Samsung’s New Voice Assistant Bixby Will Debut on the Galaxy S8

It won’t exactly be a competitor to Siri, Cortana, Google Assistant, or Alexa.

Time to say hello to another digital assistant. Ahead of the Galaxy S8 launch announcement coming at the end of this month, Samsung has announced Bixby, a new voice assistant that will go far beyond what the company had done with S Voice. Like other digital assistants from Amazon, Apple, Google, and Microsoft, Bixby will be based on artificial intelligence and cloud computing, but don’t expect Bixby to manage your calendar — Samsung has other challenges in mind.

In fact, it might be better not to call Bixby an assistant at all. Instead of managing emails, texts, calendar events, and reminders, Bixby is meant to be an alternate form of control for touch devices. Samsung has played around with this idea a lot over the years, implementing motion and gesture controls on their flagship Galaxy S and Note phones. Bixby will be the next step — like those gesture controls, Bixby commands are meant to replace touch controls.

While Bixby likely will be able to handle things like sending messages, it’s destined to be used for tap-heavy purposes. Instead of going through menus (and remembering where you stashed the settings app), it would be possible to tweak display settings with a quick voice command. Same goes for sharing photos — you’d only need to speak one command mentioning the content of the photo instead of finding a specific photo, tapping the share button, then tapping on the contacts you want to share the photo with. Even getting Bixby’s attention will be easier — the Galaxy S8 will have a physical button on the side dedicated to that purpose.

Photo via Slashleaks

In time, Bixby could do what the other digital assistants can do, too, but it might take a while to get there. Samsung is following a few of their own design guidelines, and the one that sets them most apart is completeness. Individual apps won’t be Bixby-certified until Bixby can replace nearly all touch commands possible within an app — no matter how mundane. It’s a big reason why, when the Galaxy S8 launches, Bixby will only work with a few of Samsung’s preinstalled apps (the calendar not among them). Samsung has created an SDK for third party developers to make their apps work with Bixby, but that’s no guarantee those developers will take them up on the offer.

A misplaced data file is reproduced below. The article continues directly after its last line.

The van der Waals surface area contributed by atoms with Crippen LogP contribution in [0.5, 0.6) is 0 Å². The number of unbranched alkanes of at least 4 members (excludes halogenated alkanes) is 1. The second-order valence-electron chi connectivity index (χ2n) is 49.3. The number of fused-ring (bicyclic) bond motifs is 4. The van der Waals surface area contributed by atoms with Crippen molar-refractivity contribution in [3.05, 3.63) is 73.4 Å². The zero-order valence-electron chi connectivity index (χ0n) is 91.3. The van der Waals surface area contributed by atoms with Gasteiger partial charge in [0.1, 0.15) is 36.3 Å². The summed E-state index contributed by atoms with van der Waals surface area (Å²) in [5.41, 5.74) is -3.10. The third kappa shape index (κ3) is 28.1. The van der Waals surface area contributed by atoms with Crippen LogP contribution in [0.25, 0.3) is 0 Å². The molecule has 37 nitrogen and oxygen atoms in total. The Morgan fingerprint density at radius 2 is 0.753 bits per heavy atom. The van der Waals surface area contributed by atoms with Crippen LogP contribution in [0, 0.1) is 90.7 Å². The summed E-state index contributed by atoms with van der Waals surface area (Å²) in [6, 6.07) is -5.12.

With the principle of completeness, Samsung wants users to see Bixby as something they can use in ways they expect. What the company wants to avoid are the situations where a user asks a digital assistant to do something, and it can’t. Bixby will be slow to come to most apps as a result, but Samsung is keen on making sure that Bixby isn’t the source of that disappointment. That could backfire — if Samsung doesn’t adequately communicate to its customers how limited Bixby is at first, it could be quickly forgotten.

Samsung is also designing Bixby to be context aware, taking things like time and location into account when responding to commands. Bixby should also be able to understand commands even if they aren’t phrased the right way — it’ll understand natural language. Natural language recognition is something many others have claimed, but few have really mastered, so it’ll be interesting to see how Samsung does here. The company isn’t starting from scratch, though — Bixby is based on technology from Viv, a company Samsung acquired last year.

It’ll be an uphill climb for Samsung, as evidenced by the poor performance of their previous voice assistant, S Voice. But, they could have some advantages. The deep-dive UI commands have gone overlooked by other digital assistants, which could give Samsung a nice little foothold.

The other advantage could be that no other company with a digital assistant makes as much hardware as Samsung does. In addition to their tablets and smartphones, Samsung now makes connected appliances, like refrigerators, vacuums, and washing machines. That makes it easier for Samsung to put Bixby forward as a smart home assistant in the future, especially if appliances can be controlled easily using voice commands to other appliances. Then again, Samsung will also need to convince customers that talking to their refrigerator through their washing machine is good and useful — likely the biggest challenge of all.

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